How we are fighting unemployment in Nigeria —WAVE founder, Rewane

West African Vocational Education (WAVE) Academy, a not-for-profit organisation  based in Yaba, Lagos, is one of the leading organisations that is confronting the unemployment menace by using avant-garde ideas and tools to expand the frontiers of job creation and placement in Lagos and in the country at large.

In this clime where many believe that getting a job or creating one is seemingly difficult, the co-founder and Chief Executive Officer (CEO) of WAVE, Misan Rewane, does not think so. One of the reasons she founded WAVE was because she enjoys challenging paradigms.

“I like making the unthinkable thinkable,” she had said in a recent interview, adding that, “I see WAVE playing an ‘innovator role’ in rewiring education-to-employment systems across the continent, testing and designing new ways to deliver competency-based education in close partnership with industry.”

One of the striking aspects of WAVE’s learning space is the inspirational aura that it commends. Powerful motivational quotes on creativity and leadership that adorn the classroom walls are enough to set someone on the right track. One of the posters says ‘Wave goodbye to endless entry level job searches’. WAVE believes that, over the years, this declaration has been a promise kept because its students get jobs immediately after they graduate.

WAVE tackles unemployment problem from a single angle—through teaching hardworking young people skills they require to find work and, more importantly, to succeed at work so they could start a career and build a brighter future. WAVE’s philosophy is that competency is more valuable than credentials or certificates.

WAVE’s mission is ‘To level the playing field for underserved African youth by building an ecosystem that supports relevant skills development and increased incomes for work-ready youth.’ This it is achieving by influencing education to replicate the first part of its model: competency-based education driven by market demands.

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Rewane spoke on the type of people qualified for the kind of services they offer and the type of companies or organisations they partner with to actualise their mission.

“All we ask of the jobseekers is literacy and numeracy skills, and a growth mindset,” she said. “The employers are only required to align ideologically with our terms and conditions. The organisations simply need to have a willingness to learn our methodology.”

One of the things that makes WAVE stand out from their like is its conviction that its students’ jobs start when they are undergoing training not after they graduate. Its pragmatic method of instruction that encapsulates its mission is reflected in one of its slogans: ‘Start small, learn fast, grow big’.

The modus operandi of WAVE is perhaps its most interesting and innovative story. Fortunately, the students do not have to pay for the one-month intensive-training fee if they cannot afford it. When they secure a job on their own or when WAVE finds them a suitable level-entry job according to their location, performance and interest, they would offset their fees, which could be done in three instalments.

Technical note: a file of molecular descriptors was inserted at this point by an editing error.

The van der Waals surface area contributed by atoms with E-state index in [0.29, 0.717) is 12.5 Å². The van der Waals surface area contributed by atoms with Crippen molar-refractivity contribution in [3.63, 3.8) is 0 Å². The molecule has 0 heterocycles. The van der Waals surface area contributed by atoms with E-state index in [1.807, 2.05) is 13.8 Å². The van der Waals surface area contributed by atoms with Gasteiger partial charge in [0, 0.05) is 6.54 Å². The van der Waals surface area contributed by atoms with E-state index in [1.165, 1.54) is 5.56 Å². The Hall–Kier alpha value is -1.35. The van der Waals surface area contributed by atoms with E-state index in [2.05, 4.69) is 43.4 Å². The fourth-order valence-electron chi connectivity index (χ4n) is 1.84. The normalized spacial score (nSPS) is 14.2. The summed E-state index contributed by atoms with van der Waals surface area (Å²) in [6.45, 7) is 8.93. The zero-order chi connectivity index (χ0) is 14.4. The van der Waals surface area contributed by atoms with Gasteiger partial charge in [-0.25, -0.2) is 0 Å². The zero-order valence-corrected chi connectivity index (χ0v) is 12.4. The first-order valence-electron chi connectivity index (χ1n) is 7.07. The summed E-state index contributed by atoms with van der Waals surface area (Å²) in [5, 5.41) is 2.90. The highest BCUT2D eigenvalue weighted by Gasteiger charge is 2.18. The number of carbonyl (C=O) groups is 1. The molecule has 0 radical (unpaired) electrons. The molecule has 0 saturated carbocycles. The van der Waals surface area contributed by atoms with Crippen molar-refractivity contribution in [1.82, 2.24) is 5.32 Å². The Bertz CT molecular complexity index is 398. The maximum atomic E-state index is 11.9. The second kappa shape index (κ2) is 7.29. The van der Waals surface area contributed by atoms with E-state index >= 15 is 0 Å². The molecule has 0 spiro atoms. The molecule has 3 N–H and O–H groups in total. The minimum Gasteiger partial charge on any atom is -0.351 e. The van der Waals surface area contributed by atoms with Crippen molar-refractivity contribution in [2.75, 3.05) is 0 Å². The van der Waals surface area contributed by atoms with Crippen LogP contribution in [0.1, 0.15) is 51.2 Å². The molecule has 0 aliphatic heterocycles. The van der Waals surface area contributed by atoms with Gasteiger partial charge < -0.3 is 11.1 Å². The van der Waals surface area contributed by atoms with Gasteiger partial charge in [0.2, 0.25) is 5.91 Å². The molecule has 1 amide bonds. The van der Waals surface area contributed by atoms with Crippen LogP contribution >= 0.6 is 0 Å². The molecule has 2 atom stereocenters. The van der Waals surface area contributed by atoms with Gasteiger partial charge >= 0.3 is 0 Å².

However, in the event any of the successful graduands could not secure a job or offset the training fee within the stipulated time, there is room for negotiation. “This scenario is uncommon, because many of them pay within the time frame they are supposed to pay,” Kike Akintoye, one of the staff, said.

Rewane shed more light on how they get funding. “Our academies aim to cover their costs through a mix of philanthropy, training fees and recruitment fees. Our corporate training also serves to cross-subsidise our training of unemployed youths.”

The one-month training is split into two stages: the two-week classroom training stage and the two-week job shadowing or internship stage. The two-week classroom stage comprises five main instructional models and practicals. The models include communication, problem solving, managing expectations, teamwork and time management.

According to one of the staff, Andrea Idhegbo, both in-house and visiting instructors handle these models. “Some resource persons come to teach and motivate the students. They talk about their success stories and how they got where they are now. The students benefit a lot from these interactions,” he said.

The job shadowing stage involves the placement of the students into companies or businesses for internship. Currently, WAVE boasts over three hundred company and business partners across Lagos and other cities in Nigeria like Ibadan and Owerri.

Some of these businesses—which are mainly hospital industries, bakeries, restaurants, supermarkets and boutiques—include, but not limited to, House 34 Hotel, Hands and Rene, Nock and Alara, Sweet Kwi, Mr. Price, Artist and Scientist, Nylas and Catering, Amazon Spur, Fitness Fair.

“We are currently planning on synergise with other businesses in Abeokuta and Abuja,” Akintoye said, adding that, “Sometimes, many of our partners end up retaining some of our graduands.”

Recently, WAVE graduated 48 students of its 56 class. Since this year, it has graduated about 350 students and placed many of them into entry-level jobs. In their graduation ceremony, amid joy and confidence, the graduands spoke about their lives before WAVE, their challenges and what they wanted to become in the near future.

Asked why WAVE has ‘West Africa’ as part of its name, but seems to operate only in Nigeria, Rewane stated that it serves as a reminder that they have aspiration to serve young Africans, educators and employers well beyond Nigeria. “In 2018, we delivered corporate training in Ghana and began conservations with a prospective partner looking to replicate our training model in Ethiopia,” she said.

 

Nigerian Tribune

 

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